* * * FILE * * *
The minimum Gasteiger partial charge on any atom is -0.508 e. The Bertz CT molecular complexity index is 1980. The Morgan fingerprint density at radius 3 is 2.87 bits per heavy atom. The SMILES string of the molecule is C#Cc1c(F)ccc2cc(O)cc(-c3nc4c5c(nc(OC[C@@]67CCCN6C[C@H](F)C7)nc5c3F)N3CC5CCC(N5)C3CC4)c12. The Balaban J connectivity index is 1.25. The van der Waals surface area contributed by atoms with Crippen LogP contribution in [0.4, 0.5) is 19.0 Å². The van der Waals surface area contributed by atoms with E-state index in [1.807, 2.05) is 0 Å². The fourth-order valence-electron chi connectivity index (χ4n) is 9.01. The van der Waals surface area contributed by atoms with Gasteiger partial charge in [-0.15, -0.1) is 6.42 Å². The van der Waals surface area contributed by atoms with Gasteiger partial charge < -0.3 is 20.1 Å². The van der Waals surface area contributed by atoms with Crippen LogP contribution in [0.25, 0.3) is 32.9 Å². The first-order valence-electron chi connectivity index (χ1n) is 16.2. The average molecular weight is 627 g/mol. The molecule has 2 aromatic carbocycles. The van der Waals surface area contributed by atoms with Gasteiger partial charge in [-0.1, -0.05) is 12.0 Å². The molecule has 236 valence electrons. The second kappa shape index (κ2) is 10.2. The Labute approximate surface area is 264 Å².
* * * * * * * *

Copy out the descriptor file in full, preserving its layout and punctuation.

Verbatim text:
The minimum Gasteiger partial charge on any atom is -0.508 e. The Bertz CT molecular complexity index is 1980. The Morgan fingerprint density at radius 3 is 2.87 bits per heavy atom. The SMILES string of the molecule is C#Cc1c(F)ccc2cc(O)cc(-c3nc4c5c(nc(OC[C@@]67CCCN6C[C@H](F)C7)nc5c3F)N3CC5CCC(N5)C3CC4)c12. The Balaban J connectivity index is 1.25. The van der Waals surface area contributed by atoms with Crippen LogP contribution in [0.4, 0.5) is 19.0 Å². The van der Waals surface area contributed by atoms with E-state index in [1.807, 2.05) is 0 Å². The fourth-order valence-electron chi connectivity index (χ4n) is 9.01. The van der Waals surface area contributed by atoms with Gasteiger partial charge in [-0.15, -0.1) is 6.42 Å². The van der Waals surface area contributed by atoms with Gasteiger partial charge < -0.3 is 20.1 Å². The van der Waals surface area contributed by atoms with Crippen LogP contribution in [0.25, 0.3) is 32.9 Å². The first-order valence-electron chi connectivity index (χ1n) is 16.2. The average molecular weight is 627 g/mol. The molecule has 2 aromatic carbocycles. The van der Waals surface area contributed by atoms with Gasteiger partial charge in [-0.1, -0.05) is 12.0 Å². The molecule has 236 valence electrons. The second kappa shape index (κ2) is 10.2. The Labute approximate surface area is 264 Å².